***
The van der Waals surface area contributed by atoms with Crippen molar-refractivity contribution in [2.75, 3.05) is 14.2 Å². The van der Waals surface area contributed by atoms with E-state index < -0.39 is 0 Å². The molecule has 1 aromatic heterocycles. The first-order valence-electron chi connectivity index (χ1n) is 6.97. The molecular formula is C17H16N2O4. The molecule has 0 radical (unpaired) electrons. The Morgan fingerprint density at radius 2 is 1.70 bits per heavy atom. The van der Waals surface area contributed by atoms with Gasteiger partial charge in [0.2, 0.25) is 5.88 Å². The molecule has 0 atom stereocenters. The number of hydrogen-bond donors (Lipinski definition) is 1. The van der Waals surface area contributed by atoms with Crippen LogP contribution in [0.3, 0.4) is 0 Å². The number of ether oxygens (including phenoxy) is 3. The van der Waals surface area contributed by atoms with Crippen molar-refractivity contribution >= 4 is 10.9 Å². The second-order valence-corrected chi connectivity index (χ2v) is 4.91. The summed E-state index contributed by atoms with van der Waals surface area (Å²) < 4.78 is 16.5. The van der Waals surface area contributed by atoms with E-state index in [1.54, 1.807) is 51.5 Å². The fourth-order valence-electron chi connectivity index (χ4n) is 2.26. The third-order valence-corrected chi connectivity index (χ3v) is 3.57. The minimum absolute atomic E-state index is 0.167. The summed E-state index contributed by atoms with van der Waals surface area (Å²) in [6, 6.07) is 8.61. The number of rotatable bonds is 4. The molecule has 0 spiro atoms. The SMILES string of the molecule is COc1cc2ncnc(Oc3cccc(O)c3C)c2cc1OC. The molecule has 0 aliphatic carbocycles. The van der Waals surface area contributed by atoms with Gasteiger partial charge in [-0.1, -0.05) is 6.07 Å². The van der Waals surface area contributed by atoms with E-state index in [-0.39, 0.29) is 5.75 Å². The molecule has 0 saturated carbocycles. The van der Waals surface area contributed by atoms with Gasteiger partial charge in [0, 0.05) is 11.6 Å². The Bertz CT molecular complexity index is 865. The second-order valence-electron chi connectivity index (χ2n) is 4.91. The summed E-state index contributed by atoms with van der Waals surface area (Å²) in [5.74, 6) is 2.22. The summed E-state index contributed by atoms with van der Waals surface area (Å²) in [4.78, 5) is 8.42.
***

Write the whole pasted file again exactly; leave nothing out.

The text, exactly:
The van der Waals surface area contributed by atoms with Crippen molar-refractivity contribution in [2.75, 3.05) is 14.2 Å². The van der Waals surface area contributed by atoms with E-state index < -0.39 is 0 Å². The molecule has 1 aromatic heterocycles. The first-order valence-electron chi connectivity index (χ1n) is 6.97. The molecular formula is C17H16N2O4. The molecule has 0 radical (unpaired) electrons. The Morgan fingerprint density at radius 2 is 1.70 bits per heavy atom. The van der Waals surface area contributed by atoms with Gasteiger partial charge in [0.2, 0.25) is 5.88 Å². The molecule has 0 atom stereocenters. The number of hydrogen-bond donors (Lipinski definition) is 1. The van der Waals surface area contributed by atoms with Crippen LogP contribution in [0.3, 0.4) is 0 Å². The number of ether oxygens (including phenoxy) is 3. The van der Waals surface area contributed by atoms with Crippen molar-refractivity contribution >= 4 is 10.9 Å². The second-order valence-corrected chi connectivity index (χ2v) is 4.91. The summed E-state index contributed by atoms with van der Waals surface area (Å²) < 4.78 is 16.5. The van der Waals surface area contributed by atoms with E-state index in [1.54, 1.807) is 51.5 Å². The fourth-order valence-electron chi connectivity index (χ4n) is 2.26. The third-order valence-corrected chi connectivity index (χ3v) is 3.57. The minimum absolute atomic E-state index is 0.167. The summed E-state index contributed by atoms with van der Waals surface area (Å²) in [6, 6.07) is 8.61. The number of rotatable bonds is 4. The molecule has 0 spiro atoms. The SMILES string of the molecule is COc1cc2ncnc(Oc3cccc(O)c3C)c2cc1OC. The molecule has 0 aliphatic carbocycles. The van der Waals surface area contributed by atoms with Gasteiger partial charge in [-0.1, -0.05) is 6.07 Å². The van der Waals surface area contributed by atoms with E-state index in [-0.39, 0.29) is 5.75 Å². The molecule has 0 saturated carbocycles. The van der Waals surface area contributed by atoms with Gasteiger partial charge in [0, 0.05) is 11.6 Å². The Bertz CT molecular complexity index is 865. The second-order valence-electron chi connectivity index (χ2n) is 4.91. The summed E-state index contributed by atoms with van der Waals surface area (Å²) in [5.74, 6) is 2.22. The summed E-state index contributed by atoms with van der Waals surface area (Å²) in [4.78, 5) is 8.42.